The filmmakers returned to Sarawak for the second time after a haunting film made in the 1990s on the plight of the Penan and the role that Bruno Manser played in their struggle against the loss of their ancestral lands.
In this gripping follow-up, they reveal how the billions of dollars of profit from the destruction of our forests have been siphoned out of Sarawak through international banks into huge overseas property portfolios.
This film premiered in Kuala Lumpur during the Freedom Film Festival there, attracting a large number of viewers, but will go on to an international release, being shown on television in 20 countries worldwide.
“This is your one and only chance to see these films here in Sarawak, highlighting issues from our own home state.
“Don’t miss out on the opportunity or on the chance to air your own views on each of the films or the issues that they raise,” Ahmad said.
For more information on the festival, the public are advised to visit http://freedomfilmfest.komas.org or call Ahmad Awang Ali at 010- 9756596.
The Star reported that the High Court reversed yesterday the acquittal of Lena Hendry (centre), who was charged under the Film Censorship Act 2002 for screening ‘No Fire Zone’ without approval from the Censorship Board, and ordered her to enter her defence. — Picture by Sulok Tawie
KUALA LUMPUR, Sept 22 ― The Human Rights Watch (HRW) urged Malaysia today to end the prosecution of activist Lena Hendry for illegally screening a documentary on war crimes in Sri Lanka.
The global human rights group said criminalising the screening of films without government approval imposed a “disproportionate” burden on the right to freedom of expression.
“Prosecuting Lena Hendry for the private showing of an award-winning film is all part of the Malaysia government’s intensified intimidation, harassment, and criminalisation of human rights defenders,” Phil Robertson, deputy Asia director at HRW, said in a statement.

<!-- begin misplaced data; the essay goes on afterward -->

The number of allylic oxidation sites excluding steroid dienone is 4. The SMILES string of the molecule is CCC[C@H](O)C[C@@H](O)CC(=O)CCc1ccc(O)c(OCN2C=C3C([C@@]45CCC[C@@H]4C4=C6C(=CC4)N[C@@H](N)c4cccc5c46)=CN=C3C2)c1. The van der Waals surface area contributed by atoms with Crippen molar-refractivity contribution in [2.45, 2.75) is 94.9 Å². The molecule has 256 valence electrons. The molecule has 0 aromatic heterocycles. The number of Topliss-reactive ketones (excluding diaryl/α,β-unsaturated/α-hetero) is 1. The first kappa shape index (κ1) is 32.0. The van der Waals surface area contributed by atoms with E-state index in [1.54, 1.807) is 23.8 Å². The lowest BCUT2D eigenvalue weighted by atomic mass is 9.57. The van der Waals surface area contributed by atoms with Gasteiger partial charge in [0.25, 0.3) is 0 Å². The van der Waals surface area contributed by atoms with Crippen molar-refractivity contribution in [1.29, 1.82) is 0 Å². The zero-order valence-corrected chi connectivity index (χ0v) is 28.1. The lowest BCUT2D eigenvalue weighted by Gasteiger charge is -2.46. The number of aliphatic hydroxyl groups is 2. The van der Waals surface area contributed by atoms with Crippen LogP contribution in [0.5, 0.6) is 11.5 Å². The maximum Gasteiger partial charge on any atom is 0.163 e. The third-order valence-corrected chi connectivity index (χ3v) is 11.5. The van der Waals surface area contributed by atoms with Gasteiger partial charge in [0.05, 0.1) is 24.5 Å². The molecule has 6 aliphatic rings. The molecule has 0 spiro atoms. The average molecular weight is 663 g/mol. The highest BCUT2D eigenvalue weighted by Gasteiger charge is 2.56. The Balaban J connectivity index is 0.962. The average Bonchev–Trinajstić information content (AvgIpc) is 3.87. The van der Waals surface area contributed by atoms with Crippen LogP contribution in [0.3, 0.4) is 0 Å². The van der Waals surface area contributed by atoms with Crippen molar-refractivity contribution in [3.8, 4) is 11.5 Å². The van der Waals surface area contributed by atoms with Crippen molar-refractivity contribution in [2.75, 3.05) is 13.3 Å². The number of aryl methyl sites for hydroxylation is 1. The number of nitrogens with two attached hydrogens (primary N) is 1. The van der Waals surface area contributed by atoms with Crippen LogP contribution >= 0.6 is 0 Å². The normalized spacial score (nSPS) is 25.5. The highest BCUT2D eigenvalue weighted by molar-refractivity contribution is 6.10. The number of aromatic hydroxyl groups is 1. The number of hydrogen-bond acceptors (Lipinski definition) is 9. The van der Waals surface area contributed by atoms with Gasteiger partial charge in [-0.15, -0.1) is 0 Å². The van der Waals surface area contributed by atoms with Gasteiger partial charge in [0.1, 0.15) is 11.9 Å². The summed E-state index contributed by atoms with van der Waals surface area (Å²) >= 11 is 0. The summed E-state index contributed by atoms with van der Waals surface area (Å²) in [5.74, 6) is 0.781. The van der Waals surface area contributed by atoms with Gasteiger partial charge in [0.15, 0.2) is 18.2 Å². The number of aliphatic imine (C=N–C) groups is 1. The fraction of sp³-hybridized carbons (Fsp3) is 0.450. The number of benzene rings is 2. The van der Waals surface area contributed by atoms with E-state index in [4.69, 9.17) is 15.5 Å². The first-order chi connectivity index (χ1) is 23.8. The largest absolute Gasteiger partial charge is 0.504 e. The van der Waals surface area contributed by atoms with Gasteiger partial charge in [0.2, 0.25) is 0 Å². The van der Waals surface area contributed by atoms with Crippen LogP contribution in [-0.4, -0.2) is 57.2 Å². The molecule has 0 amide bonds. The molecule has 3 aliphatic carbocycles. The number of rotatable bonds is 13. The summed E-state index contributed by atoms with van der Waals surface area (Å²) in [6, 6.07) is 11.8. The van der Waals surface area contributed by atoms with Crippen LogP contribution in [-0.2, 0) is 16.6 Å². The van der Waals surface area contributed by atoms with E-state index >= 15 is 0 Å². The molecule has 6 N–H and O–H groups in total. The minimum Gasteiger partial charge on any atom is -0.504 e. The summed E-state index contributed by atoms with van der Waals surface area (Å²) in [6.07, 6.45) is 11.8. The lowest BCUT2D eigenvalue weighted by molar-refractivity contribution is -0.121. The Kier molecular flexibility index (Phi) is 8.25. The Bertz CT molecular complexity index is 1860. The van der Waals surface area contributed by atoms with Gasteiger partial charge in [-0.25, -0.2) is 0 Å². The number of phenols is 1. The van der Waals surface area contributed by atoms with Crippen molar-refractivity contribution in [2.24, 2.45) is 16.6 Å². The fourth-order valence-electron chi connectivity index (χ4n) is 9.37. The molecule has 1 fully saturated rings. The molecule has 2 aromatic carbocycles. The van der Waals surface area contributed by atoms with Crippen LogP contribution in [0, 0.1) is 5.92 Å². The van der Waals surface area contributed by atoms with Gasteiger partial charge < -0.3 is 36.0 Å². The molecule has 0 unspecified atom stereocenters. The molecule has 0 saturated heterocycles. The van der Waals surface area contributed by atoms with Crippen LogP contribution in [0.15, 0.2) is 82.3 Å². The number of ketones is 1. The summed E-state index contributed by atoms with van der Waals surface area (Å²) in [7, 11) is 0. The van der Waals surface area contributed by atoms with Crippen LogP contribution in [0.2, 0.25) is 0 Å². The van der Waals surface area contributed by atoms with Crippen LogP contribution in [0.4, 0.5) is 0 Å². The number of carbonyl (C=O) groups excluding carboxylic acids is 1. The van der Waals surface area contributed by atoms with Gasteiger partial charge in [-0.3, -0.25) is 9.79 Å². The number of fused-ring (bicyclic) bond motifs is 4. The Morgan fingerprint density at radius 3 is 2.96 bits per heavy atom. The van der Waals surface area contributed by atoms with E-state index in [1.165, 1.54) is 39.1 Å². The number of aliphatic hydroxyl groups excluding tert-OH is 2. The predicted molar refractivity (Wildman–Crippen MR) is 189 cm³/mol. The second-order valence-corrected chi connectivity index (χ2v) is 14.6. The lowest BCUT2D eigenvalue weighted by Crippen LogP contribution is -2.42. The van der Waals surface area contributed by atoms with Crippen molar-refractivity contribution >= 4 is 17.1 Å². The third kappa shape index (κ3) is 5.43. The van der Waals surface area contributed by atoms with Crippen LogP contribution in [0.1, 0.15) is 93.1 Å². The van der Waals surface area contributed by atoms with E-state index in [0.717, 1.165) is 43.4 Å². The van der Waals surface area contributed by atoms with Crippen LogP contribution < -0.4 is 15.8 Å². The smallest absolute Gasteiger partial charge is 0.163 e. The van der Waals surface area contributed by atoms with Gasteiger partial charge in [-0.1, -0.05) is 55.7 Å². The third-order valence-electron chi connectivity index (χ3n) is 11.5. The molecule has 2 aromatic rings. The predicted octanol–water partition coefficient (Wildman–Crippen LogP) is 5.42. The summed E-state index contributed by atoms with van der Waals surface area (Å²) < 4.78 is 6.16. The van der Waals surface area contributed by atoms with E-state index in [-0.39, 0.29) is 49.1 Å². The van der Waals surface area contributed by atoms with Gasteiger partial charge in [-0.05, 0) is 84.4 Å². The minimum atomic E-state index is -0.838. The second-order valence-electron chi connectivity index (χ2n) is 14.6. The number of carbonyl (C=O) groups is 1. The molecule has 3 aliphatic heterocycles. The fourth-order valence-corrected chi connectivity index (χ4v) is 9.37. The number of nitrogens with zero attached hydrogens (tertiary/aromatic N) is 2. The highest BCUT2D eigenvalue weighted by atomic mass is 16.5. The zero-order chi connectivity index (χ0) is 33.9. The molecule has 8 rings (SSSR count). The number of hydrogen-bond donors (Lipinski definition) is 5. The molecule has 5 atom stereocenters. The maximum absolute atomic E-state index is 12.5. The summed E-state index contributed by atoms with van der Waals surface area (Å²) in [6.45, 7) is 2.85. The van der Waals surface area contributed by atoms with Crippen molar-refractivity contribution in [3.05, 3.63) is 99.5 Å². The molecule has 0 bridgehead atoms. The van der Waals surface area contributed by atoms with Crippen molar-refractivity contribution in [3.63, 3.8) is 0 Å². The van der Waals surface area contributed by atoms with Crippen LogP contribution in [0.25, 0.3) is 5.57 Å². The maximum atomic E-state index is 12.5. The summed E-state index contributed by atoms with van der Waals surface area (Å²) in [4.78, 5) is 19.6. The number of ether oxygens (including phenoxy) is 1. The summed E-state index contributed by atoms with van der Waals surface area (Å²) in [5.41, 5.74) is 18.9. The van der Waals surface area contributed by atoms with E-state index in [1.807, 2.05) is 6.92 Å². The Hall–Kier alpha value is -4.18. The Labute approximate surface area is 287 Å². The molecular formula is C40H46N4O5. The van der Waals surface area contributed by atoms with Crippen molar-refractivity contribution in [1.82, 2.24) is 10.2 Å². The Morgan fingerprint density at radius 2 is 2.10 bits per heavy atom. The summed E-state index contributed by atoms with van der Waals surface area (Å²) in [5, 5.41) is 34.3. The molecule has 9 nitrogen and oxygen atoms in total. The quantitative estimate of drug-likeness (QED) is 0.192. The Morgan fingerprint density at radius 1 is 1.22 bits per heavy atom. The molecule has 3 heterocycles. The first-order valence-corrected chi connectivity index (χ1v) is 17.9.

“The government should end Hendry’s three-year ordeal by dropping the charges and then promptly amending the Film Censorship Act so no other activists face prison just for showing a movie,” he added.
Lena Hendry (centre), after Magistrate Mohd Rehab Mohd Aris, had ruled to acquit her last March. Pic taken from FMT News
KUALA LUMPUR: The High Court has set aside an acquittal order for activist Lena Hendry and ordered her to enter her defence over the charge of screening a documentary that had not been approved by the Censorship Board.
In reversing the acquittal order Wednesday, Judicial Commissioner Mohamad Shariff Abu Samah found that there was a prima facie case against Hendry.
He ordered Hendry to enter her defence before the magistrate’s court where she had been charged.
Hendry’s lawyer Edmund Bon said they will fight the case till the end and believe they have a strong defence.
“It is a documentary talk about human rights violation in another country,” he told reporters later.
He said the DPP would write to the magistrate’s court to get a case management date.
“We will deal on the issue of her bail in the magistrate’s court,” he added.
Previously, Hendry’s bail was set at RM1,000 but it was returned to her after her acquittal in March.